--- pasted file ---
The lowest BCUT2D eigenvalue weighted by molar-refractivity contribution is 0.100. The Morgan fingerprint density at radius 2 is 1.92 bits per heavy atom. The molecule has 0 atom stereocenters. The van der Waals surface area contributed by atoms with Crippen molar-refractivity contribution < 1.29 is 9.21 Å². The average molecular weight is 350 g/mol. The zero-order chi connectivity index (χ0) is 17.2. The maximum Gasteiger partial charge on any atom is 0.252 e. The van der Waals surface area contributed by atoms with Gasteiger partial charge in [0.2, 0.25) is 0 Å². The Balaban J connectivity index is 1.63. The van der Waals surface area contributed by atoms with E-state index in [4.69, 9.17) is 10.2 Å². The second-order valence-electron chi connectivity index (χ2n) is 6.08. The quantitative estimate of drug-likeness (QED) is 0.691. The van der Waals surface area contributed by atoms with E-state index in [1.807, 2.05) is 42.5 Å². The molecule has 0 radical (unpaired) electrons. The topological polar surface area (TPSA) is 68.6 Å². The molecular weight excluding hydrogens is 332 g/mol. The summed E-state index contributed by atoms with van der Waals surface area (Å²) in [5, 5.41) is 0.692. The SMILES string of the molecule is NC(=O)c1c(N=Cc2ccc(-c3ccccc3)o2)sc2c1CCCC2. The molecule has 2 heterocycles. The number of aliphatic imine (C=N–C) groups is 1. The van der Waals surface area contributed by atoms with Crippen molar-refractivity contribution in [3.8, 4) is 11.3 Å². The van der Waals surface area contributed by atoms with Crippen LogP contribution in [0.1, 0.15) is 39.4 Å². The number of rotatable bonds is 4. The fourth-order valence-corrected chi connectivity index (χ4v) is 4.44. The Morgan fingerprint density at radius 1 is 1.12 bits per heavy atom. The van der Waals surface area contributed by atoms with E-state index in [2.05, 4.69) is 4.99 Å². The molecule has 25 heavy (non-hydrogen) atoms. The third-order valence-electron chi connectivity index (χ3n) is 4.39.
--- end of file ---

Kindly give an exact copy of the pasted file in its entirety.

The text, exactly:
The lowest BCUT2D eigenvalue weighted by molar-refractivity contribution is 0.100. The Morgan fingerprint density at radius 2 is 1.92 bits per heavy atom. The molecule has 0 atom stereocenters. The van der Waals surface area contributed by atoms with Crippen molar-refractivity contribution < 1.29 is 9.21 Å². The average molecular weight is 350 g/mol. The zero-order chi connectivity index (χ0) is 17.2. The maximum Gasteiger partial charge on any atom is 0.252 e. The van der Waals surface area contributed by atoms with Gasteiger partial charge in [0.2, 0.25) is 0 Å². The Balaban J connectivity index is 1.63. The van der Waals surface area contributed by atoms with E-state index in [4.69, 9.17) is 10.2 Å². The second-order valence-electron chi connectivity index (χ2n) is 6.08. The quantitative estimate of drug-likeness (QED) is 0.691. The van der Waals surface area contributed by atoms with E-state index in [1.807, 2.05) is 42.5 Å². The molecule has 0 radical (unpaired) electrons. The topological polar surface area (TPSA) is 68.6 Å². The molecular weight excluding hydrogens is 332 g/mol. The summed E-state index contributed by atoms with van der Waals surface area (Å²) in [5, 5.41) is 0.692. The SMILES string of the molecule is NC(=O)c1c(N=Cc2ccc(-c3ccccc3)o2)sc2c1CCCC2. The molecule has 2 heterocycles. The number of aliphatic imine (C=N–C) groups is 1. The van der Waals surface area contributed by atoms with Crippen molar-refractivity contribution in [3.8, 4) is 11.3 Å². The van der Waals surface area contributed by atoms with Crippen LogP contribution in [0.1, 0.15) is 39.4 Å². The number of rotatable bonds is 4. The fourth-order valence-corrected chi connectivity index (χ4v) is 4.44. The Morgan fingerprint density at radius 1 is 1.12 bits per heavy atom. The van der Waals surface area contributed by atoms with E-state index in [2.05, 4.69) is 4.99 Å². The molecule has 25 heavy (non-hydrogen) atoms. The third-order valence-electron chi connectivity index (χ3n) is 4.39.